WARNING: the following will make you hungry for pizza and reach for the app….
What do you get when you mix two guys and business post grad class? PizzApp
Born of the love of pizza and the want to have piping hot deliveries these two gents came up with a concept ready to rival any other food delivery app out there.
Having met at orientation at Wits Business School, Aiden Dinsdale and Richard Smith immediately recognised the drive in each other and spent their time during post grad plotting their big business idea.
Each of them always wanted to start a business, and developing a business based around an app was even more alluring.
“Apps are fantastic,” says Dinsdale. “They can provide something so personal on your phone and you have such intimate contact with them. If a business does get it right, it can provide a product or service more easily than anything else.”
Brainstorming efficiency in an app
That’s where the obligation surfaced to provide an app that people really sought and that could possibly turn into a viable business. So they packed their bags and headed for the hills to brainstorm ideas around the business app they would potentially develop.
“We brainstormed countless business ideas before we both stumbled on one, took a step back and thought this could actually be something,” says Smith. “Providing efficiency in a market that desperately needed it.”
PizzApp was born in order to remove the unnecessary headaches from ordering online. From miscommunicating over the phone with your local pizza delivery people, getting confused about an address, misunderstandings about the order, the wrong topping on the wrong base. With PizzApp most of the human contact and therefore human error have been taken out of the equation. – the only logical way to do that is with an app.
“It wasn’t that we decided we want to do an app, then lets do pizza,” explains Dinsdale. “It was: let’s create a business model that is the most efficient and that supplies an industry that really needs it.”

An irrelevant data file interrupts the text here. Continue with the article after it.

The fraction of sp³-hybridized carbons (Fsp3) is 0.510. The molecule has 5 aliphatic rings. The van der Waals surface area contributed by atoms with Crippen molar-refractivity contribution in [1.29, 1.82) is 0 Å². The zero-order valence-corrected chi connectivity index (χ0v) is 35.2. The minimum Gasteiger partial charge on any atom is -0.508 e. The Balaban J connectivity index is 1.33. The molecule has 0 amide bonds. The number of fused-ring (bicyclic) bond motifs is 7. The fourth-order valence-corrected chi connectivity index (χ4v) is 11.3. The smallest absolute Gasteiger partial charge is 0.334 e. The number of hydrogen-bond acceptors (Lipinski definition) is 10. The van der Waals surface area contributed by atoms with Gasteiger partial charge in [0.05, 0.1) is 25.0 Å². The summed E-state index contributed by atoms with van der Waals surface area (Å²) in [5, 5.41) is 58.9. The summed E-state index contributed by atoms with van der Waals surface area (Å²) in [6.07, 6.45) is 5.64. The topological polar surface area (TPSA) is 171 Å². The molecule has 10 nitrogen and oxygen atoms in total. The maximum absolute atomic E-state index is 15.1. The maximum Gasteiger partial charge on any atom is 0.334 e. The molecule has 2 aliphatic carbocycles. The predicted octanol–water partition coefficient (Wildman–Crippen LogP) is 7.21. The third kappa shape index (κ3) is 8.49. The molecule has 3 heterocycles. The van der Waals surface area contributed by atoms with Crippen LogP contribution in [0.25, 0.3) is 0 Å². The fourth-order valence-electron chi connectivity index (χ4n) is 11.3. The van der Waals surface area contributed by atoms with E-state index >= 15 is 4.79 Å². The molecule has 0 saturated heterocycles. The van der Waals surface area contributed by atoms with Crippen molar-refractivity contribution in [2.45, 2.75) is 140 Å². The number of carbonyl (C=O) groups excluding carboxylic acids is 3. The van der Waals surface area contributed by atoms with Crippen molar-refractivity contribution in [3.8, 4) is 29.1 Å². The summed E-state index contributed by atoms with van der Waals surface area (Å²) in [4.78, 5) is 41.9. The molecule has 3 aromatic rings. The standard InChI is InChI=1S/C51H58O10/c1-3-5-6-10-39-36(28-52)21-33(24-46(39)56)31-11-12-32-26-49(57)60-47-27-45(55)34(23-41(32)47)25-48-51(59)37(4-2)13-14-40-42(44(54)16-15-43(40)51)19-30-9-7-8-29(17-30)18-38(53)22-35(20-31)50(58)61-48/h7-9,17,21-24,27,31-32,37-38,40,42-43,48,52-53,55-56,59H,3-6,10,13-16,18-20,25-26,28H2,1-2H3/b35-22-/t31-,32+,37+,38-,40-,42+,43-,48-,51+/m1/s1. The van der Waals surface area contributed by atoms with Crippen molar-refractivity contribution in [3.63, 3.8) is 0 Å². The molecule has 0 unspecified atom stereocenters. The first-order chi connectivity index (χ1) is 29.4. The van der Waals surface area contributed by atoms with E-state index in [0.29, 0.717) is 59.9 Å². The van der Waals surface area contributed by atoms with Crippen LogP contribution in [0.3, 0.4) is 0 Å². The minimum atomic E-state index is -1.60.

“That’s when we stumbled upon the pizza industry,” adds Smith. “The app was natural progression.”
With their business- mindedness and management backgrounds, Smith and Dinsdale could plot their product from start to finish. They designed the systems so the developers could code the app but came up with the systems completely themselves.
“We knew what and how we wanted the app to work and needed the developers to provide it,” says Dinsdale.
“What you see on the app is just one section of our whole process,” says Smith. “We have a completely separate system for the chefs and the drivers.”
The chef portal, where the orders come through and are managed is a completely different system to the drivers’ system. The drivers’ system runs the orders going from the kitchen to the driver, then directing them to the delivery address and then notifying the customer when the driver is almost there.
The backend of PizzApp is a very powerful tool. It allows Smith and Dinsdale to see sales figures, targets, take stock and check when something is running low and needs to be ordered, creates promo codes, and even offers the option to start a new franchise.
“It’s literally as easy as dropping a pin on a location,” explains Dinsdale, “and it will enable ordering from a 4km radius. It will also schedule the kitchen that is nearest to the customer to the driver.”
“So we think we’ve reinvented the way people think about ordering and receiving pizza via the app,” Dinsdale continues. “But we’ve re-invented the pizza wheel once more to bring customers something that has never been done before – pizza cooked at their home.”
It’s an express pizza experience and won’t take longer than it normally would to get a pizza delivered. With a portable gas oven on the back of a delivery bike and some nifty cooking tricks up their sleeves, PizzApp will be able to make a pizza at your door.
“It tastes like a wood burning oven pizza,” says Smith. “You can’t taste the difference.”
The gas ovens hold the heat nicely and are very safe. The driver arrives at the customer’s with the bases that have already been prepared by the chefs, and while the oven is heating up the driver unfolds his work surface, dons his disposable gloves and adorns the bases with the desired toppings that had already been set aside in exact little portions. Three minutes later the pizzas are cooked and you’re served piping hot pizza at home.
“It gives the customer a level of involvement,” adds Smith.
“This is what happens when you put an engineer and a marketing graduate in a room for too long,” adds Dinsdale. “The sky is the limit.”
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